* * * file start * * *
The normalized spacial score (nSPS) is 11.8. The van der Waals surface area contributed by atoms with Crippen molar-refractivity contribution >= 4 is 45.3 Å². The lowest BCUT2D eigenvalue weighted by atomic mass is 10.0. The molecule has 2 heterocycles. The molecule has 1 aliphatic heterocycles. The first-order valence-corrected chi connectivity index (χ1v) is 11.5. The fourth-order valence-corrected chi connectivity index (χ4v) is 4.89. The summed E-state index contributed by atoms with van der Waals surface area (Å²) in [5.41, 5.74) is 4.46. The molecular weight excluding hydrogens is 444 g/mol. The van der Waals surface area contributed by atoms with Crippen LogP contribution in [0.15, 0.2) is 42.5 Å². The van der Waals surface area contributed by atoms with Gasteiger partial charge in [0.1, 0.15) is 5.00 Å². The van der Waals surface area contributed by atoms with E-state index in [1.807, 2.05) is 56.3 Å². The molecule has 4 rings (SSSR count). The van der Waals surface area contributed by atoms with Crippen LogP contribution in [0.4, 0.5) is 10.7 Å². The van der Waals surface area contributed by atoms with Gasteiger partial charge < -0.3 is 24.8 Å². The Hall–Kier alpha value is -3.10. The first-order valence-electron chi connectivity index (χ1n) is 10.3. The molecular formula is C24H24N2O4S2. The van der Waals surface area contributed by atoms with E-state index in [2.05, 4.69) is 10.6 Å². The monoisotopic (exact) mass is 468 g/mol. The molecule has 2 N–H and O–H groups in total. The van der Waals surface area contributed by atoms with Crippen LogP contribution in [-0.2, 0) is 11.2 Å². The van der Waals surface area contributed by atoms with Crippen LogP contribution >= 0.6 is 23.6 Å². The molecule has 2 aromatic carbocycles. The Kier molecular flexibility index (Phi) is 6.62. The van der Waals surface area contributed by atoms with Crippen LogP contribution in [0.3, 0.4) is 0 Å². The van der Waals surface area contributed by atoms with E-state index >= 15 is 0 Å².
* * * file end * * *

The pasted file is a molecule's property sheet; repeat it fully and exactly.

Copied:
The normalized spacial score (nSPS) is 11.8. The van der Waals surface area contributed by atoms with Crippen molar-refractivity contribution >= 4 is 45.3 Å². The lowest BCUT2D eigenvalue weighted by atomic mass is 10.0. The molecule has 2 heterocycles. The molecule has 1 aliphatic heterocycles. The first-order valence-corrected chi connectivity index (χ1v) is 11.5. The fourth-order valence-corrected chi connectivity index (χ4v) is 4.89. The summed E-state index contributed by atoms with van der Waals surface area (Å²) in [5.41, 5.74) is 4.46. The molecular weight excluding hydrogens is 444 g/mol. The van der Waals surface area contributed by atoms with Crippen LogP contribution in [0.15, 0.2) is 42.5 Å². The van der Waals surface area contributed by atoms with Gasteiger partial charge in [0.1, 0.15) is 5.00 Å². The van der Waals surface area contributed by atoms with E-state index in [1.807, 2.05) is 56.3 Å². The molecule has 4 rings (SSSR count). The van der Waals surface area contributed by atoms with Crippen LogP contribution in [0.4, 0.5) is 10.7 Å². The van der Waals surface area contributed by atoms with Gasteiger partial charge < -0.3 is 24.8 Å². The Hall–Kier alpha value is -3.10. The first-order valence-electron chi connectivity index (χ1n) is 10.3. The molecular formula is C24H24N2O4S2. The van der Waals surface area contributed by atoms with E-state index in [2.05, 4.69) is 10.6 Å². The monoisotopic (exact) mass is 468 g/mol. The molecule has 2 N–H and O–H groups in total. The van der Waals surface area contributed by atoms with Crippen LogP contribution in [-0.2, 0) is 11.2 Å². The van der Waals surface area contributed by atoms with Crippen LogP contribution >= 0.6 is 23.6 Å². The molecule has 2 aromatic carbocycles. The Kier molecular flexibility index (Phi) is 6.62. The van der Waals surface area contributed by atoms with Crippen LogP contribution in [0.3, 0.4) is 0 Å². The van der Waals surface area contributed by atoms with E-state index >= 15 is 0 Å².